I just wanted to tell you that I appreciate how you’ve weighed in here. This is my first comment in the Comment section, because I didn’t want to get into an argument with anyone — which, sadly, I did on the FB page of WSR — I wanted to let the article say as much as 400 words could, and then let everyone have at it. But I appreciate your carrying the load here. What’s your first name, so I can thank you by name? Feel free to friend me on FB.

        • Thomas Falconer says:

          You don’t get to tell African Americans that racism is over. You don’t get to tell lgbtqs that homophobia is over. We don’t get to tell you that there is no such thing as anti-semiticism. Your comment is disgusting.

          • UWSHebrew says:

            I did not say racism is over. What I said was “white privilege” is nonsense. Which it is. African-Americans who stay in school and work hard have more opportunities for advancement than anyone else today in this country. I did not comment about gays. I did not bring up anti-semitism, but you sure did, and quick. I guess any Jew (me), who disagrees with you and does not fully embrace the liberal-college teachings that heterosexual white men are evil and are to be blamed for everything, your blood boils over and you bring out the anti-semitism card. Lovely.

        • UWS_lifer says:

          I have a serious question for you UWSHebrew if you don’t mind and you are telling us so much about yourself.

          Are you a “Messianic Jew”? I’m just curious because your political leanings sort of suggest it and would explain a lot. Not many Jews in America would identify as “Hebrew” per se. It is sort of unusual. And as they say there is no zealot like a convert.:)

          • UWSHebrew says:

            That is just about the worst thing that you could say to me. No, no, a thousand times no, I am not a Messianic Jew. Your observations and assumptions about me are completely incorrect. I have deep ties to my heritage, my faith, and this country. My maternal grandmother survived four and a half years of slave labor and concentration camps (she was from Poland). My fathers side of the family has been American since about 1910, and two of my four great uncles on that side of the family who served in the American Armed Forces during WWII never made it back (both killed fighting the Japanese). People who spit on, trample, and burn the American flag are misguided at best, traitors at worst.

      • Paul RL says:

        @STnomas, do you really believe that everyone who voted for Trump are the things that you accuse them of? No, seriously, I mean REALLY believe it? Because your logic suggests that any privileged white woman who voted for Hillary is also a racist and a classist. Oh, and also a man-hater, because you know, because she’s a woman. Sheeeesh!

    69. Christine says:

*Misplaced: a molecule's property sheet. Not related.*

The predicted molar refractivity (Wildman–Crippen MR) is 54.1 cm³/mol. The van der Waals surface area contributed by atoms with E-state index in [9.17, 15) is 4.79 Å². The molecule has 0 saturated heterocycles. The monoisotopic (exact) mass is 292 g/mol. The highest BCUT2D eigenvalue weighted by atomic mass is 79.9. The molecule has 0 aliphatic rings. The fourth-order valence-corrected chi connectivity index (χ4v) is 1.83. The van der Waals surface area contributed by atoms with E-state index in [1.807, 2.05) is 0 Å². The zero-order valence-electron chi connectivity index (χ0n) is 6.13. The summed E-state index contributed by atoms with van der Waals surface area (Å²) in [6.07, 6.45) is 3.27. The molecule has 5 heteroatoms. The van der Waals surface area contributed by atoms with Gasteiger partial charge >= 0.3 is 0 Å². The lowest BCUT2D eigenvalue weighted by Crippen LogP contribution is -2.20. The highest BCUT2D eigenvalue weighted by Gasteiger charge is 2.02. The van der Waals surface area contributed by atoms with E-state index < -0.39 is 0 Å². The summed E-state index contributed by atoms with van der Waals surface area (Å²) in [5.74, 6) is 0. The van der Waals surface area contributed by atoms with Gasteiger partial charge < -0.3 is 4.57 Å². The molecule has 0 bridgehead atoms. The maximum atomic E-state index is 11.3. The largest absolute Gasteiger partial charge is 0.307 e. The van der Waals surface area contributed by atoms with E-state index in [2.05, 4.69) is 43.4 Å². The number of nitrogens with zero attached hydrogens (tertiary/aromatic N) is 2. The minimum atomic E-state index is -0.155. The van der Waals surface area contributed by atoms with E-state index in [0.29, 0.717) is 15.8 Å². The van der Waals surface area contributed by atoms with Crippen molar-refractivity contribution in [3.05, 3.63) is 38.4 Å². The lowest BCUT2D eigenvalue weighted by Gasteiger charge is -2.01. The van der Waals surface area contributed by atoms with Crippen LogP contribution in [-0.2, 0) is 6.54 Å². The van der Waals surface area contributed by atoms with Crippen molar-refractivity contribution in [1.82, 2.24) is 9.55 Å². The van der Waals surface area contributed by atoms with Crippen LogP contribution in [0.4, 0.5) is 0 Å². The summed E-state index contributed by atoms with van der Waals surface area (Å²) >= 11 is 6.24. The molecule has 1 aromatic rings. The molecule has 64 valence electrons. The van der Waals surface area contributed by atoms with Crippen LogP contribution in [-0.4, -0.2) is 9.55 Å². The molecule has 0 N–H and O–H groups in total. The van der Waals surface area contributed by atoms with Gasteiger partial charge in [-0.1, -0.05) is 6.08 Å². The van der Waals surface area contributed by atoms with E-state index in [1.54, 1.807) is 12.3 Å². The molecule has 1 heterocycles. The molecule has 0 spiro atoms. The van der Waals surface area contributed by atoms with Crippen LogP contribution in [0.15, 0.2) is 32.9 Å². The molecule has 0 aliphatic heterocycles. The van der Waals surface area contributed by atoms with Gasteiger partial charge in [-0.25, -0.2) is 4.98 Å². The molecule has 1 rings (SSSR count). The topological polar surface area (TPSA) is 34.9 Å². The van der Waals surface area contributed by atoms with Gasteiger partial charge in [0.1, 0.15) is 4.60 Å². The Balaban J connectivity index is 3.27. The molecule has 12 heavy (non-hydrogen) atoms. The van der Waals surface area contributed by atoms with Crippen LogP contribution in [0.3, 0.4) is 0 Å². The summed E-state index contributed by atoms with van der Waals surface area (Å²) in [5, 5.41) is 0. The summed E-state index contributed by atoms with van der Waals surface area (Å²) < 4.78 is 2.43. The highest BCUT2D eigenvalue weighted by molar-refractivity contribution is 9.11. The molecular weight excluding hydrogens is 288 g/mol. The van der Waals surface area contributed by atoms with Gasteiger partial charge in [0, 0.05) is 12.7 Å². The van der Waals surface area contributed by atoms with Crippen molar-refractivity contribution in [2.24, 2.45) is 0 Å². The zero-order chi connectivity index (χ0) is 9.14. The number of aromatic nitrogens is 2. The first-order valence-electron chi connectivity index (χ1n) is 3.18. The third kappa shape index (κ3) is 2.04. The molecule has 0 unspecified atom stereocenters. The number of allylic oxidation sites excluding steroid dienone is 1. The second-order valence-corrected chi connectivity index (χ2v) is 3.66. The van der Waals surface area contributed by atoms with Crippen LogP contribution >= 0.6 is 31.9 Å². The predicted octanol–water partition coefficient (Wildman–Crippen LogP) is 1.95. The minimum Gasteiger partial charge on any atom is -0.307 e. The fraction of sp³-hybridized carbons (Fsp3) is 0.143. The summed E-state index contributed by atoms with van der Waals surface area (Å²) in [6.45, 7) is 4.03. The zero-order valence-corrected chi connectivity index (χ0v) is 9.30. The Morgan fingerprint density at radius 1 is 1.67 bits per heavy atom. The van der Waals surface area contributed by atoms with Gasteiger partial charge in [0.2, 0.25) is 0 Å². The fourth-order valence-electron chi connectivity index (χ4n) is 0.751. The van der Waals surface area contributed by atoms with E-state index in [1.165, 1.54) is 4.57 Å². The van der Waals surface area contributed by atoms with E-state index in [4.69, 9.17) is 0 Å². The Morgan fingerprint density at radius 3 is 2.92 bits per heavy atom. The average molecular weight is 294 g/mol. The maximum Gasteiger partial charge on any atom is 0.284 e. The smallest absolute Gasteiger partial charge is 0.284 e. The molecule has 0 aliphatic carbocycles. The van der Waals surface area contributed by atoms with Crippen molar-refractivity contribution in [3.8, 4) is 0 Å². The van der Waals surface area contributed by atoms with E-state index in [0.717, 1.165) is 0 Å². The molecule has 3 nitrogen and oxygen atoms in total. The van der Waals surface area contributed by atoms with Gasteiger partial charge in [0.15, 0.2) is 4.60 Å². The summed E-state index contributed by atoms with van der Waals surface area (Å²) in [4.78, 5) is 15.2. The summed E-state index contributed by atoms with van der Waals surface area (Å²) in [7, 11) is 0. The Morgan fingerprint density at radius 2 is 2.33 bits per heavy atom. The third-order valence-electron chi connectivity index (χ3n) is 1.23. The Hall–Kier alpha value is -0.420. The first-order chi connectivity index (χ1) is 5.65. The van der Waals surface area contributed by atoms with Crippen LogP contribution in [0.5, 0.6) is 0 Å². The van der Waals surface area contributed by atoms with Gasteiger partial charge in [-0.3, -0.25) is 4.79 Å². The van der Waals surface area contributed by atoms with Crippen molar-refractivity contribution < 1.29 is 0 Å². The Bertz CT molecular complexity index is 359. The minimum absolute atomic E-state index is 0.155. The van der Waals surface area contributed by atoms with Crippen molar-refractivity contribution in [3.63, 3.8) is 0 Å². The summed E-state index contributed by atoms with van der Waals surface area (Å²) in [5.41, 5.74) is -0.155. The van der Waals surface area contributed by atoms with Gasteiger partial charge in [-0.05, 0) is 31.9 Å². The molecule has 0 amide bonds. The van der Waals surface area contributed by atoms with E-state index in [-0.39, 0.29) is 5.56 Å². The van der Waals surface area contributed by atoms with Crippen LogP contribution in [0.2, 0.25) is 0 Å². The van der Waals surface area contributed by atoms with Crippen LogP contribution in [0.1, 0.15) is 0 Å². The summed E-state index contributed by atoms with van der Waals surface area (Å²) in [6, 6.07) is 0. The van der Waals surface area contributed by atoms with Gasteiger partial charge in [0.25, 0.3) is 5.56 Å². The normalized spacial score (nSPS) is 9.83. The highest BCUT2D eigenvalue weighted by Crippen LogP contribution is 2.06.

I agree with you that past performance is an indicator of future success. Trump ran his businesses into bankruptcy. That is not an indicator of success.

      As for safety, all Trump is doing is making hate and fear grow. That does not bode well for any of us. That is when we are the least safe.

      For the record, I’m an independent too and stand for a lot. I vote for candidates in both parties based on who I believe will do the best job. But I also factor in human decency because I believe only someone who actually cares about people will be able to work for the people. Trump cares about himself. He is not a decent human being.

    70. Scott says:

      This is why we can’t have nice things…

    71. Unsurprised says:

      I’m loathe to even bother commenting on this, since this sort of attention is exactly what a diva like Freeman craves. What a great lesson and example for Howard to provide for his sons. What his vote essentially communicates to them is that it’s okay to rationalize a vote for a man who brags about sexually assaulting women, mocks people with physical handicaps, and discriminates against people on the basis of their religion, race, and/or ethnicity. He’s doing this for the attention, and seeing as he hasn’t had the courage to respond to any of the comments on this thread, he is no doubt basking in the joy of his success.

      • UWS_lifer says:

        Ya know, I hadn’t thought about it like that but I think you may have convinced me.

        I think you are absolutely right. As are many of these comments who are critical of Mr. Freeman’s thought process and rationalizations for his vote. Very short sighted and narrow minded for sure. But…

        Where are the responses? I mean, not to EVERYTHING, but some? why not? I don’t think our good Mr. Freeman really thought this out and is now regretful and ashamed. Or, as you suggested, maybe this is what was intended.

        I’ve never seen over a hundred comments on an article here before. oh well….anyway, have a nice night everyone!:)

        • Howard Freeman says:

          To you and to “Unsurprised,” neither of whose real names I know, as you know mine, here’s my warm greeting.

          I did spend quite a bit of time today calling out someone’s libel against me over on Facebook, but unlike many in the city today, I had to work (and also attend my AA meeting), so i couldn’t be as active. I told myself I wouldn’t comment at all–that I would let the article stand–but when Mike Veve libeled me on Facebook, I had to weigh in. Calling me names here and over there doesn’t bother me; it’s laughable. Casting aspersions on my motives bothers me a bit more but I’ll forget about that after I sleep peacefully tonight. (WSR asked me to write the piece, not the other way around.) But when people comment on my family, as was done on FB and a little here, the gloves come off.